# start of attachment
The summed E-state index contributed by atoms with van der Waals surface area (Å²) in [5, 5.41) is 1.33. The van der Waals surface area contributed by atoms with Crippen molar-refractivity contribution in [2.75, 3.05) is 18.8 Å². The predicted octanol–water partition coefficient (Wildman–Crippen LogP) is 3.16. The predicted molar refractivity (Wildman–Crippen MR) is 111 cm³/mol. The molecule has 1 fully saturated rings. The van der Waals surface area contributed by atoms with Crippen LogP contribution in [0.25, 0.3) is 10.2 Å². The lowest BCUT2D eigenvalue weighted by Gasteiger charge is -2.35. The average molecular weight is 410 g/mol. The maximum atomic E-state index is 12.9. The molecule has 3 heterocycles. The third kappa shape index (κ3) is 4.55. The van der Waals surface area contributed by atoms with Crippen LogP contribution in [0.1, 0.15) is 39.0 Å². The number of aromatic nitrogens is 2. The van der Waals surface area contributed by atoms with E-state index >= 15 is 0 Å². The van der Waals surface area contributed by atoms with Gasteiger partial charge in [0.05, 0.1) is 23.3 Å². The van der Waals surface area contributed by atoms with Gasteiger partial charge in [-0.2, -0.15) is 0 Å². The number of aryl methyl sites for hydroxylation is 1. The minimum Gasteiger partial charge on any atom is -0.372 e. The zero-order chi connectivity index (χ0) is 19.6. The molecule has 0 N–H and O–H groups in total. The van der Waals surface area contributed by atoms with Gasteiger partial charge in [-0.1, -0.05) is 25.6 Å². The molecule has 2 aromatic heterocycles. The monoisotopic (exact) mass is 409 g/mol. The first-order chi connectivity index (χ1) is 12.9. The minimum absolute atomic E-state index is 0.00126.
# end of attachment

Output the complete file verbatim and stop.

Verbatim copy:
The summed E-state index contributed by atoms with van der Waals surface area (Å²) in [5, 5.41) is 1.33. The van der Waals surface area contributed by atoms with Crippen molar-refractivity contribution in [2.75, 3.05) is 18.8 Å². The predicted octanol–water partition coefficient (Wildman–Crippen LogP) is 3.16. The predicted molar refractivity (Wildman–Crippen MR) is 111 cm³/mol. The molecule has 1 fully saturated rings. The van der Waals surface area contributed by atoms with Crippen LogP contribution in [0.25, 0.3) is 10.2 Å². The lowest BCUT2D eigenvalue weighted by Gasteiger charge is -2.35. The average molecular weight is 410 g/mol. The maximum atomic E-state index is 12.9. The molecule has 3 heterocycles. The third kappa shape index (κ3) is 4.55. The van der Waals surface area contributed by atoms with Crippen LogP contribution in [0.1, 0.15) is 39.0 Å². The number of aromatic nitrogens is 2. The van der Waals surface area contributed by atoms with E-state index >= 15 is 0 Å². The van der Waals surface area contributed by atoms with Gasteiger partial charge in [0.05, 0.1) is 23.3 Å². The van der Waals surface area contributed by atoms with Gasteiger partial charge in [-0.2, -0.15) is 0 Å². The number of aryl methyl sites for hydroxylation is 1. The minimum Gasteiger partial charge on any atom is -0.372 e. The zero-order chi connectivity index (χ0) is 19.6. The molecule has 0 N–H and O–H groups in total. The van der Waals surface area contributed by atoms with Gasteiger partial charge in [-0.1, -0.05) is 25.6 Å². The molecule has 2 aromatic heterocycles. The monoisotopic (exact) mass is 409 g/mol. The first-order chi connectivity index (χ1) is 12.9. The minimum absolute atomic E-state index is 0.00126.